11 November 2011

Remembrance Day

Edward Maurice Busby

My grandfather... not forgotten.


  1. And almost 100 years on, the 'Great War' still resonates. My wife and I observed the two minutes' silence today and I tried to imagine how I would cope with the loss of a son.

    My grandmother lost her older brother, who died at Loos. Reading between the lines, it's clear that she had a nervous breakdown and was never the same again. When she became a mother, she found it impossible to demonstrate any affection towards my father and his whole persona was driven by a craving for approval.

    He was a wonderful father to me, but quite weird and I had a rather strange childhood.

    In recent years, I've become aware of the long shadow of the First World War - the number of lives it changed and the ripples that continue to affect us today.

  2. The shadow is indeed long... and in Canada seems so much darker than with the conflicts that followed. I suppose this has something to do with John McCrae's 'In Flanders Fields', which I've heard read every Remembrance Day since I first entered kindergarten. Such heavy losses for so small a population.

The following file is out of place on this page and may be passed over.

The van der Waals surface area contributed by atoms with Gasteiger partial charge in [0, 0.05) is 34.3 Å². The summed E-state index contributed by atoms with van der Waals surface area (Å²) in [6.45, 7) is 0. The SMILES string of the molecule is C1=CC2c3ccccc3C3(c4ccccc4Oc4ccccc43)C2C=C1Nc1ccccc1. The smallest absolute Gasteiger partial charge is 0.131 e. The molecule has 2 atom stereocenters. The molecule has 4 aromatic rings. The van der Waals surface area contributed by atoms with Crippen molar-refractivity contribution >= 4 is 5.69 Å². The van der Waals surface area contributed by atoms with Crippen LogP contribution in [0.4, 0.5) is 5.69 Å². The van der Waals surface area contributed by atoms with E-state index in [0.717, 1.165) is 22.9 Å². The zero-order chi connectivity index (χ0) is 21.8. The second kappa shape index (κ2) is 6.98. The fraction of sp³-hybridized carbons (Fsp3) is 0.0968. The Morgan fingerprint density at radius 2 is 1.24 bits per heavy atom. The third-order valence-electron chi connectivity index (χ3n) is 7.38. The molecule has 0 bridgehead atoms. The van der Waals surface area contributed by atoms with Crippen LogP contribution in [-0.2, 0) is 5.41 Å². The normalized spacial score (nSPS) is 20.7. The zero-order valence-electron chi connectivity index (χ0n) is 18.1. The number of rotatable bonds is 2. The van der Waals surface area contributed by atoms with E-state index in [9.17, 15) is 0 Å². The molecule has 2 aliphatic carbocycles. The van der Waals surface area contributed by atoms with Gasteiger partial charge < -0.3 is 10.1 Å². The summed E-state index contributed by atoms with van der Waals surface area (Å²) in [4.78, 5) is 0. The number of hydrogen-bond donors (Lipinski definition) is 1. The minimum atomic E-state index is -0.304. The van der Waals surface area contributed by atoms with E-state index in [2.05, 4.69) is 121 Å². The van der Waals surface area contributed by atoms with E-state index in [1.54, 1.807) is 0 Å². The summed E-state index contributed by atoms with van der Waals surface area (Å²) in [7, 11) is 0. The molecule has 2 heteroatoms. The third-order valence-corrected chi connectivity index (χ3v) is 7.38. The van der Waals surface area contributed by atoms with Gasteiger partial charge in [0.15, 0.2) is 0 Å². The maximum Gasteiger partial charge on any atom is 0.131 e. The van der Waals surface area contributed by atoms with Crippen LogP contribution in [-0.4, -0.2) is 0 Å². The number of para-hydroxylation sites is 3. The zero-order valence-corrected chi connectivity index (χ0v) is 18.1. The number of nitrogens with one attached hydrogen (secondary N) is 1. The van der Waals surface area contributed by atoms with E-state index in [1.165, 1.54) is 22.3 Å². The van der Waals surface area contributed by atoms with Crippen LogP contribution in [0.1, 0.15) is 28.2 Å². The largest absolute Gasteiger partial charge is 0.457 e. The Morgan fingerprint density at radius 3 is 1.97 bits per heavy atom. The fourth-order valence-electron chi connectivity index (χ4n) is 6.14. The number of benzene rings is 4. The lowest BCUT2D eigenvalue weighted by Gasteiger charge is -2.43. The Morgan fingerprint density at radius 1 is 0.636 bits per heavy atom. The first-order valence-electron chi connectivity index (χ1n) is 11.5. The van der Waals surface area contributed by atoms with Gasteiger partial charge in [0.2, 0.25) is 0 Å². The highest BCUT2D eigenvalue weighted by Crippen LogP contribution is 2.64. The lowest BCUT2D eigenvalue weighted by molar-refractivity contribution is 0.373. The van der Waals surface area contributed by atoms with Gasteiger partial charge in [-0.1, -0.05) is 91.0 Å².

Edward, who interrupted his studies in medicine at McGill to serve with the 6th Field Ambulance, lived on to a good age. By all accounts the cheeriest and energetic of men, he died weeks after I was born.

    My maternal grandfather, William Humphreys, served in the war as a machine gunner. A happy man, I never saw him look so sad as when, at age five, I asked him about the 'bad guys' he'd fought. 'There were no "bad guys"', was his response. He then walked out of the room.

    For reasons he never told his family, wife included, William earned a Distinguished Conduct Medal. A friend in London, something of a history buff, has offered to dig into this, but I think it best to let things lie.